A local handyman company is suing 18 pharmaceutical companies, saying reckless marketing and negligent distribution of opioids caused insurance premiums in West Virginia to skyrocket.
Al Marino Inc. said the costs of filling the inflated prescriptions for opioids, paired with the subsequent cost of substance abuse recovery treatment, have been passed down to businesses and other health care insurance consumers, according to the lawsuit filed Friday in U.S. District Court for the Southern District of West Virginia.
The company is seeking class-action status for the lawsuit. Al Marino wants unspecified damages and restitution.
The company is represented locally by Mark Troy, with the Troy Law Firm in Charleston. The company also is represented by James Young and Juan Martinez, both with Florida-based Morgan & Morgan Complex Litigation Group.
In total, West Virginia has settled for $84 million among pharmaceutical companies for their roles in the opioid epidemic. Some of those companies, including McKesson Corp., are named as defendants in the Al Marino class-action lawsuit.
The defendants in the lawsuit filed this month are:
- Purdue Pharma L.P.
- Purdue Pharma Inc.
- Purdue Frederick Co. Inc.
- Insys Therapeutics Inc.
- Teva Pharmaceutical Industries Ltd.
- Teva Pharmaceuticals USA Inc.
- Cephalon Inc.
- Johnson & Johnson
- Janssen Pharmaceuticals Inc.
Endo Health Solutions Inc.
Endo Pharmaceuticals Inc.
- Actavis PLC
- Actavis Inc.
- Watson Pharmaceuticals Inc.
- Watson Laboratories Inc.
- McKesson Corp.
- Cardinal Health Inc.
- AmerisourceBergen Corp.
In the lawsuit, Al Marino states that health care costs in West Virginia are increasing at a rate “far above” core inflation.
Between 1991 and 2014, health care related expenses for West Virginians increased 5.8 percent each year, according to the lawsuit. Insurance premiums for West Virginians increased 5.7 percent each year between 2001 and 2014, meaning the total amount spent per person went from $1,900 in 2001 to $3,917 in 2014.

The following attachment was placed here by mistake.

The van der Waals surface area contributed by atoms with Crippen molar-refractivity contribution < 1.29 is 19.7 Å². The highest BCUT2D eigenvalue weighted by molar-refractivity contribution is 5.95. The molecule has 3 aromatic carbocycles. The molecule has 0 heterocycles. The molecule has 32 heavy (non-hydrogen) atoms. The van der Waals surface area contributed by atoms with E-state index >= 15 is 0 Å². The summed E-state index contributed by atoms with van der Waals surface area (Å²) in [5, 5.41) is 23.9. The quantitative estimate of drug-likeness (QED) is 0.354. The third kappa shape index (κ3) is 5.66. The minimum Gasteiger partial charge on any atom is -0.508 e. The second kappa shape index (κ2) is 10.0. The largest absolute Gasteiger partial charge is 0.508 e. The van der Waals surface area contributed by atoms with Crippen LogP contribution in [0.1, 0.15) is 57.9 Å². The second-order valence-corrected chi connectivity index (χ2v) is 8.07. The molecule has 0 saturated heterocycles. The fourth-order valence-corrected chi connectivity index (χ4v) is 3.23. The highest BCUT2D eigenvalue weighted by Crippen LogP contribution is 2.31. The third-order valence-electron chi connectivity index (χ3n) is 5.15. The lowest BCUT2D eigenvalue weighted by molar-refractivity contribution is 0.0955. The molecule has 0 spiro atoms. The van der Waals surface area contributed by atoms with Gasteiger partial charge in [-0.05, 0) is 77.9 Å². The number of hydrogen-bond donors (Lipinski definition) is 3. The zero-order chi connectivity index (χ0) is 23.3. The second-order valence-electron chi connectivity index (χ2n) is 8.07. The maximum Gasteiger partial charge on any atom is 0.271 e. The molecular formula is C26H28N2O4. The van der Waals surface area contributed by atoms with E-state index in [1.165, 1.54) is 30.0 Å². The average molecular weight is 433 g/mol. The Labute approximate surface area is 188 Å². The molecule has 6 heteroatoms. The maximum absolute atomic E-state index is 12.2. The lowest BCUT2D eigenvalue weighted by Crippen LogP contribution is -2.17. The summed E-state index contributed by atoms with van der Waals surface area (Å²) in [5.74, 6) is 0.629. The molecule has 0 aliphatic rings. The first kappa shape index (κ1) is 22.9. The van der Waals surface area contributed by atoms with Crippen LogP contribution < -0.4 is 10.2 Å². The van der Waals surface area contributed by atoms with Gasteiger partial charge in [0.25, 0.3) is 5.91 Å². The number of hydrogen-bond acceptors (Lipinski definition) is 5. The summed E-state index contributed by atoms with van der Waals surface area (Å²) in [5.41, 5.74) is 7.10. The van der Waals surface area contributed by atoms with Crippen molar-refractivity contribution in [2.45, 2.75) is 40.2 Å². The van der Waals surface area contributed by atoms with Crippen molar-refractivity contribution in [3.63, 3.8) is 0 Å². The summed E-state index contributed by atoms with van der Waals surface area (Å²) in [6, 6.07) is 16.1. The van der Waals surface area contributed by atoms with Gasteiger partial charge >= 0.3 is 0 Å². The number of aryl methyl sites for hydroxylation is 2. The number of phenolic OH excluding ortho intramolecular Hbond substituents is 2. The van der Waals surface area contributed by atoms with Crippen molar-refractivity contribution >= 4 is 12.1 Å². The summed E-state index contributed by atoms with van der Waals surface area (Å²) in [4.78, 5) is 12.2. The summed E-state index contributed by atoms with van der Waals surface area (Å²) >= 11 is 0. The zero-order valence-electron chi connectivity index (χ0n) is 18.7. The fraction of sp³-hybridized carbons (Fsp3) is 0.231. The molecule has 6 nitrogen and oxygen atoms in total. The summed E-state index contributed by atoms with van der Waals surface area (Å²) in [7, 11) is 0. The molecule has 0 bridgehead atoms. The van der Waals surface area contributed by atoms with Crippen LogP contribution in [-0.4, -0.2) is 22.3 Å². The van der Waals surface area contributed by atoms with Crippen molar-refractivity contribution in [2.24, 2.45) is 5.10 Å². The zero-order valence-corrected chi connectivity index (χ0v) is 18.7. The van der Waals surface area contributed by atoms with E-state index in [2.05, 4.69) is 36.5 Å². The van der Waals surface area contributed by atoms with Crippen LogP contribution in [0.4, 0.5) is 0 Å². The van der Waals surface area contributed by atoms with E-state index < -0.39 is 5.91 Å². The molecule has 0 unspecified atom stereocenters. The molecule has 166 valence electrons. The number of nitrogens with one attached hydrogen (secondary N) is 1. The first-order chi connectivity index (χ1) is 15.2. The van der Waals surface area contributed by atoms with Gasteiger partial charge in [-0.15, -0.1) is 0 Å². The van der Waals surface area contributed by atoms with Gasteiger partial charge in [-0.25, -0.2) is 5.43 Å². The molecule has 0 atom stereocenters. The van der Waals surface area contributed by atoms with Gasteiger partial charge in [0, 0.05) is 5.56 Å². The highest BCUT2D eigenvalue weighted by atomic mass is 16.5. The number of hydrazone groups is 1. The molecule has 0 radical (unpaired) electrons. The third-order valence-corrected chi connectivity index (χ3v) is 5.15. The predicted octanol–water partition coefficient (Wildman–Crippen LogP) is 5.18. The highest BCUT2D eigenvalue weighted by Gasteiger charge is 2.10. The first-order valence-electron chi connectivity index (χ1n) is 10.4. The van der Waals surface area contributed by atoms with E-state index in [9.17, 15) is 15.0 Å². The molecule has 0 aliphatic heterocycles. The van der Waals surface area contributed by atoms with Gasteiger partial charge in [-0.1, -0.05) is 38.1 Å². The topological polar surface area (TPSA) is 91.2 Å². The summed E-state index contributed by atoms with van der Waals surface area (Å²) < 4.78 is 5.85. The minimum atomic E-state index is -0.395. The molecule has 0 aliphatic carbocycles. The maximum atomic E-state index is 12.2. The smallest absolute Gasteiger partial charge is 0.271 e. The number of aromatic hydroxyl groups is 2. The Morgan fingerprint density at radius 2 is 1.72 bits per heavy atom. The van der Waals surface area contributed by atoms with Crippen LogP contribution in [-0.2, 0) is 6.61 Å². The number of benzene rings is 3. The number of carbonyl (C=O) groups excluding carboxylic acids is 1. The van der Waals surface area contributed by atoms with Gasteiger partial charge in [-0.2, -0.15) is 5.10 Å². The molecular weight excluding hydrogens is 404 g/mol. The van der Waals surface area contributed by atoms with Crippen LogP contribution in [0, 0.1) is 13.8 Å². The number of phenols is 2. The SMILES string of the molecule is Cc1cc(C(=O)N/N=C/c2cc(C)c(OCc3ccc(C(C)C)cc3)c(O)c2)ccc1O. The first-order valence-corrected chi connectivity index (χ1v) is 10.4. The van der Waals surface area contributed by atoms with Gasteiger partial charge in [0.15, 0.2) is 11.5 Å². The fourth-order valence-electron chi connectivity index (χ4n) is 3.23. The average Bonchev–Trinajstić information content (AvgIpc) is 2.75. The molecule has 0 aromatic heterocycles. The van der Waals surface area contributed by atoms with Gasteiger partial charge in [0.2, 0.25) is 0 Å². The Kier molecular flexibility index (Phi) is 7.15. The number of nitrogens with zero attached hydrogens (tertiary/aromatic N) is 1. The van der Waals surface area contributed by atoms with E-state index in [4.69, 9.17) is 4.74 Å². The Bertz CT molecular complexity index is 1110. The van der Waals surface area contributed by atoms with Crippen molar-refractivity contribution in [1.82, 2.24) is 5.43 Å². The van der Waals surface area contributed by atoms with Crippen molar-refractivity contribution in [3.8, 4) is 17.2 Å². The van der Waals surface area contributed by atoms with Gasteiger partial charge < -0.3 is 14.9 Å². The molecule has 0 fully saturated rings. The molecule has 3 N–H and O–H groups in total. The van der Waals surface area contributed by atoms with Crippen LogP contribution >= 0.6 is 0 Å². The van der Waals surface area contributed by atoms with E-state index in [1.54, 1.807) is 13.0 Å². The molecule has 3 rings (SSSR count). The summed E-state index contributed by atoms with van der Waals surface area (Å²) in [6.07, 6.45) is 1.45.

During that time and since, Al Marino said, the 18 pharmaceutical companies were engaged in making false and misleading statements about the drugs, overstating their benefits and understating their risks.
That, Al Marino said, caused the dramatic increase in opioid prescriptions and the subsequent opioid abuse epidemic. All the while, the companies “earned billions in profits as a direct result of the harms they imposed,” according to the lawsuit.
The lawsuit notes that some of the pharmaceutical companies listed in the complaint have entered agreements prohibiting them from making misrepresentations about opioids.
Many of the people who became addicted to opioids, and some who later became addicted to heroin, would not have received access to opioids if the pharmaceutical companies had not engaged in what Al Marino says were unlawful marketing and distribution plans.
“... insured patients with opioid abuse or dependence diagnoses cost health insurers more than average patients, in West Virginia and nationwide,” attorneys said in the lawsuit.
The total annual cost of providing health care services for a person with an opioid abuse diagnosis is 550 percent higher than the cost for services for an average insured patient, according to the lawsuit.
“Thus, as the opioid crisis has barreled forward across the country and in West Virginia, so has the pressure on insurance companies to raise premiums,” attorneys said in the lawsuit.
The case has been assigned to U.S. District Judge David Faber.